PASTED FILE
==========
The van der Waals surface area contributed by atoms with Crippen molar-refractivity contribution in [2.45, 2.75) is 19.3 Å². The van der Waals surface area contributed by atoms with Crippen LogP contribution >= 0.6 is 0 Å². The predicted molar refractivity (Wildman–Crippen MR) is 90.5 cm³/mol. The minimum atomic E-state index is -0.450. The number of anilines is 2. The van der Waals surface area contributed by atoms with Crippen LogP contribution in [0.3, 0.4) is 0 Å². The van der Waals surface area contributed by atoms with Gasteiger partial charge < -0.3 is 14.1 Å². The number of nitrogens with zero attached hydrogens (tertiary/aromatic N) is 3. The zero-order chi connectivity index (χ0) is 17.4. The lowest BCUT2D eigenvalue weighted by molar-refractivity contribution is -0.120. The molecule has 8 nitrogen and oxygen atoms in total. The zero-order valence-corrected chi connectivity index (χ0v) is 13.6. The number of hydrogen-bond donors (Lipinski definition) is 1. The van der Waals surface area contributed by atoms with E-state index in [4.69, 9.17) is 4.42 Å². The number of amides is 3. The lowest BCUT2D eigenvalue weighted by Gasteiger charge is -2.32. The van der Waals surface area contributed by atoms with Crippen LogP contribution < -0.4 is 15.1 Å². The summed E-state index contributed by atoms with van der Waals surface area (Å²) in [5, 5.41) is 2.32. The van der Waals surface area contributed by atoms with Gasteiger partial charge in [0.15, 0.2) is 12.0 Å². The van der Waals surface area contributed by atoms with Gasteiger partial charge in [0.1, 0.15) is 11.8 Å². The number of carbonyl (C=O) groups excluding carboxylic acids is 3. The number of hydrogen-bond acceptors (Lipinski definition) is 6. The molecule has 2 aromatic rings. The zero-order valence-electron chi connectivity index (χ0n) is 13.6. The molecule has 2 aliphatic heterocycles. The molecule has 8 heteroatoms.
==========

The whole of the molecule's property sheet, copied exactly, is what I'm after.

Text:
The van der Waals surface area contributed by atoms with Crippen molar-refractivity contribution in [2.45, 2.75) is 19.3 Å². The van der Waals surface area contributed by atoms with Crippen LogP contribution >= 0.6 is 0 Å². The predicted molar refractivity (Wildman–Crippen MR) is 90.5 cm³/mol. The minimum atomic E-state index is -0.450. The number of anilines is 2. The van der Waals surface area contributed by atoms with Crippen LogP contribution in [0.3, 0.4) is 0 Å². The van der Waals surface area contributed by atoms with Gasteiger partial charge < -0.3 is 14.1 Å². The number of nitrogens with zero attached hydrogens (tertiary/aromatic N) is 3. The zero-order chi connectivity index (χ0) is 17.4. The lowest BCUT2D eigenvalue weighted by molar-refractivity contribution is -0.120. The molecule has 8 nitrogen and oxygen atoms in total. The zero-order valence-corrected chi connectivity index (χ0v) is 13.6. The number of hydrogen-bond donors (Lipinski definition) is 1. The van der Waals surface area contributed by atoms with E-state index in [4.69, 9.17) is 4.42 Å². The number of amides is 3. The lowest BCUT2D eigenvalue weighted by Gasteiger charge is -2.32. The van der Waals surface area contributed by atoms with Crippen LogP contribution < -0.4 is 15.1 Å². The summed E-state index contributed by atoms with van der Waals surface area (Å²) in [5, 5.41) is 2.32. The van der Waals surface area contributed by atoms with Gasteiger partial charge in [0.15, 0.2) is 12.0 Å². The van der Waals surface area contributed by atoms with Gasteiger partial charge in [0.1, 0.15) is 11.8 Å². The number of carbonyl (C=O) groups excluding carboxylic acids is 3. The number of hydrogen-bond acceptors (Lipinski definition) is 6. The molecule has 2 aromatic rings. The zero-order valence-electron chi connectivity index (χ0n) is 13.6. The molecule has 2 aliphatic heterocycles. The molecule has 8 heteroatoms.